I received Final Draft by Riley Redgate via Netgalley from the publisher. All views are my own.
The only sort of risk 18-year-old Laila Piedra enjoys is the peril she writes for the characters in her stories: epic sci-fi worlds full of quests, forbidden love, and robots. Her creative writing teacher has always told her she has a special talent. But three months before her graduation, he’s suddenly replaced—by Nadiya Nazarenko, a Pulitzer Prize–winning novelist who is sadistically critical and perpetually unimpressed.
At first, Nazarenko’s eccentric assignments seem absurd. But before long, Laila grows obsessed with gaining the woman’s approval. Soon Laila is pushing herself far from her comfort zone, discovering the psychedelic highs and perilous lows of nightlife, temporary flings, and instability. Dr. Nazarenko has led Laila to believe that she must choose between perfection and sanity—but rejecting her all-powerful mentor may be the only way for Laila to thrive.
Trigger warnings: underage drinking, masturbation, drug use, death, sex, major depressive episode
Laila is a fat, pansexual, Ecuadorian-American girl who is obsessed with science fiction. She writes, watches a hit TV show called The Rest, and generally eats, drinks and sleeps sci-fi. I loved the slight fandom element of the book, as well as the inclusion of various scenes from Laila’s work in progress for her creative writing class.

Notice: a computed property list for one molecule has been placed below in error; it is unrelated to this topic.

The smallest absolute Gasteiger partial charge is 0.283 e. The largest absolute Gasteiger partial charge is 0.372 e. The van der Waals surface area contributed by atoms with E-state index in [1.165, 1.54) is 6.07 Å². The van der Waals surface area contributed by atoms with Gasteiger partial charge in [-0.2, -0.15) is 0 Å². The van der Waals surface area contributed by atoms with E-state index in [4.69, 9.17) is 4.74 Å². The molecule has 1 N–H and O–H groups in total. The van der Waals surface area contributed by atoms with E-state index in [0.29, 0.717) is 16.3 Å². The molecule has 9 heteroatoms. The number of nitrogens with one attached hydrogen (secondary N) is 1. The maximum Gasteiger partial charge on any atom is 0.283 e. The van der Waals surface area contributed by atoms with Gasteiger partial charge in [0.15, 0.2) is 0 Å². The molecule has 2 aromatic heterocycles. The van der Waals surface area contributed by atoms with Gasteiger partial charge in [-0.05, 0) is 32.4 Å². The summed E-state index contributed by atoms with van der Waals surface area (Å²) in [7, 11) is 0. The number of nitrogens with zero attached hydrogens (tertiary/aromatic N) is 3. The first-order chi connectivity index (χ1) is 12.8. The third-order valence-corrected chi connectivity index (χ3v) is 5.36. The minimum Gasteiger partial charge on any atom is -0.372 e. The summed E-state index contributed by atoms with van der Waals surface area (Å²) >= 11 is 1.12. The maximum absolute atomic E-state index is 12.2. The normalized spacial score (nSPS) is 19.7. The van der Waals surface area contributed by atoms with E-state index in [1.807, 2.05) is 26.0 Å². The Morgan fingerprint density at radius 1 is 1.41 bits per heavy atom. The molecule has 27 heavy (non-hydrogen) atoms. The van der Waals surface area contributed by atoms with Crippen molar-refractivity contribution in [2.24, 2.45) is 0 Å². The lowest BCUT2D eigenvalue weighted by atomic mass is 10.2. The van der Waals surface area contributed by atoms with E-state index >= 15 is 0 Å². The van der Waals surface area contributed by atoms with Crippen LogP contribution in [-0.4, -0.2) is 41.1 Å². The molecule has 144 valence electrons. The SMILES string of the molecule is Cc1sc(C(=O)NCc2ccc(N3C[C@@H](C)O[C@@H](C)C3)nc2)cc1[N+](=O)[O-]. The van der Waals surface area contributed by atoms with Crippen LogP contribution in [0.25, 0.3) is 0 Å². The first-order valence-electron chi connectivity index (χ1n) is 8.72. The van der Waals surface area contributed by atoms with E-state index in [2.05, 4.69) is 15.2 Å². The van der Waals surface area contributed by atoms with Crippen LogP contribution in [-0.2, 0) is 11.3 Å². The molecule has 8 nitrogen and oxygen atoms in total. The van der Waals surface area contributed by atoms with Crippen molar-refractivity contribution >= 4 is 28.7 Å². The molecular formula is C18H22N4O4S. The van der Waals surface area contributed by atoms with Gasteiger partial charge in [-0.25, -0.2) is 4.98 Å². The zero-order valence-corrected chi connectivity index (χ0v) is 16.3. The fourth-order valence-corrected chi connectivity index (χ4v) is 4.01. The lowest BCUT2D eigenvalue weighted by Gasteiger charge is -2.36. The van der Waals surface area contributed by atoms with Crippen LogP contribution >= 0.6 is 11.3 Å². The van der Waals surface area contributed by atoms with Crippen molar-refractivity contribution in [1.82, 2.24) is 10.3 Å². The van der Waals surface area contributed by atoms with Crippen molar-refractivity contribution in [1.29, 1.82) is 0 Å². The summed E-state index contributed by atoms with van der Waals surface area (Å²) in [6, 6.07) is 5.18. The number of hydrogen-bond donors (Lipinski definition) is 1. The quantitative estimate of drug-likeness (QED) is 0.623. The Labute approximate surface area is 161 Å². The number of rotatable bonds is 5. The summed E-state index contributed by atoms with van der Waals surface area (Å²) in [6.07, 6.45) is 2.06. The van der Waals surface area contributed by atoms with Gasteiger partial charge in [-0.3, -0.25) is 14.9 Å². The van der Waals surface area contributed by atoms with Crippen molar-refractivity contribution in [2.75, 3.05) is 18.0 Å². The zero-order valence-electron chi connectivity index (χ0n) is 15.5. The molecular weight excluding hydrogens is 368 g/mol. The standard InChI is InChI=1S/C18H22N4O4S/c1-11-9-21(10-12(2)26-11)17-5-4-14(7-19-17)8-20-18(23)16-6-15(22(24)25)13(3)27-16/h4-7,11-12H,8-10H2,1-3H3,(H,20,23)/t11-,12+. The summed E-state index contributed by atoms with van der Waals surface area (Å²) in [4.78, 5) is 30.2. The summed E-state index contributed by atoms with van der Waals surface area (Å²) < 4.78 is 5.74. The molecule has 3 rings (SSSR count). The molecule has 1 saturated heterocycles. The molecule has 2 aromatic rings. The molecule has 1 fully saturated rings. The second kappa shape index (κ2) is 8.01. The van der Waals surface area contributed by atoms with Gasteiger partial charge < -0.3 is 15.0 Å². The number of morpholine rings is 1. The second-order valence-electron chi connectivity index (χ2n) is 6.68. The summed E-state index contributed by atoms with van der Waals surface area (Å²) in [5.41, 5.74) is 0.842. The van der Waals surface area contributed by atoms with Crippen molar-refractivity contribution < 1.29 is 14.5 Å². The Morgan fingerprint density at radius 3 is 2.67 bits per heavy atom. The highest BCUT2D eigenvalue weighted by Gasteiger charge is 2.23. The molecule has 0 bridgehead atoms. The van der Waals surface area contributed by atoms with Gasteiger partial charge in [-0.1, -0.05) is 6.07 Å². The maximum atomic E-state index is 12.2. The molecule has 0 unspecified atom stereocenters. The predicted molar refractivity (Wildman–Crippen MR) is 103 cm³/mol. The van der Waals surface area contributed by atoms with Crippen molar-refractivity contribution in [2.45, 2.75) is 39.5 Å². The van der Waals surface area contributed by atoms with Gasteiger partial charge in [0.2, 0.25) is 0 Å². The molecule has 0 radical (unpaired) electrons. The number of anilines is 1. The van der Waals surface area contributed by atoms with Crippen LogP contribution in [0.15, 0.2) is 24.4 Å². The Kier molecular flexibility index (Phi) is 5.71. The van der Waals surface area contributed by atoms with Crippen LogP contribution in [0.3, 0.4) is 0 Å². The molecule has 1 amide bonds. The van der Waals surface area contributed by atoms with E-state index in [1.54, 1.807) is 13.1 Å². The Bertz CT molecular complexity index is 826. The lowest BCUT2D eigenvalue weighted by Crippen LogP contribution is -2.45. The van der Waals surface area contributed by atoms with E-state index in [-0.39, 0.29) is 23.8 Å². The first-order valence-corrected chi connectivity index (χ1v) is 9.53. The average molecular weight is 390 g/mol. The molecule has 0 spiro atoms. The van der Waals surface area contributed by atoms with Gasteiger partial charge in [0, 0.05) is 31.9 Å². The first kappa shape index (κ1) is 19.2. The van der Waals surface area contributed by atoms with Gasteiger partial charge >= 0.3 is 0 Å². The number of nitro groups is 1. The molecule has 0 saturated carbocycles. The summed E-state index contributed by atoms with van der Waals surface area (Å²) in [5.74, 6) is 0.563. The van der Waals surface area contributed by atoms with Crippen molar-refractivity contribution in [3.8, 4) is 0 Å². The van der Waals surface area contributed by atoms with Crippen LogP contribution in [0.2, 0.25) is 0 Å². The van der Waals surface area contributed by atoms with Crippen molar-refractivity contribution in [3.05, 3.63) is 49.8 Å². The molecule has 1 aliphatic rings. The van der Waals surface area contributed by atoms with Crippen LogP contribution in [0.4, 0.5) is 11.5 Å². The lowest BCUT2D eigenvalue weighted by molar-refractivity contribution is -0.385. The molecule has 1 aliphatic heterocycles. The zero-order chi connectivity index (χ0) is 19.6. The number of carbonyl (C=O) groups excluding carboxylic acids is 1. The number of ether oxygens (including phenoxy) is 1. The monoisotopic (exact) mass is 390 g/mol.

I thought the various representations were great – there’s a particular scene where Laila talks about being uncomfortable with the way her body looks in a tank top, and as a fat girl, I FELT HER SO HARD. There’s also discussions about her being biracial, but I can’t comment on that because I am not biracial myself. I also thought the representation of mental health was particularly well done, as someone who has had many of the experiences of mental health that she has. Laila has a couple of nervous tics throughout the novel – these include chewing her hair. Near the end of the novel she goes through a depressive episode, where she feels like she would be better off not existing. Because of this episode, she goes to a psychiatrist and starts using SSRIs. While neither of these are gone into with huge depth, the fact that they were there was really great.
I really enjoyed the romance as well. I’m not going to say who her love interest is, but just that there is a f/f romance, which we do not see enough of in YA, in my opinion. It was a complicated relationship, and I was absolutely living for the drama between the two girls, especially because they’re so different in temperament.
The only downside I saw to this particular book was the writing itself – there were times when I started getting confused about who the characters were, because other than Laila and her love interest, I didn’t think her friends were particularly fleshed-out. Sometimes the writing was just a little jumbled as well, which was a shame because the book was so specifically about writing!
Overall, I thought that this book had great mental health representation, particularly in the light that Laila is also biracial and queer.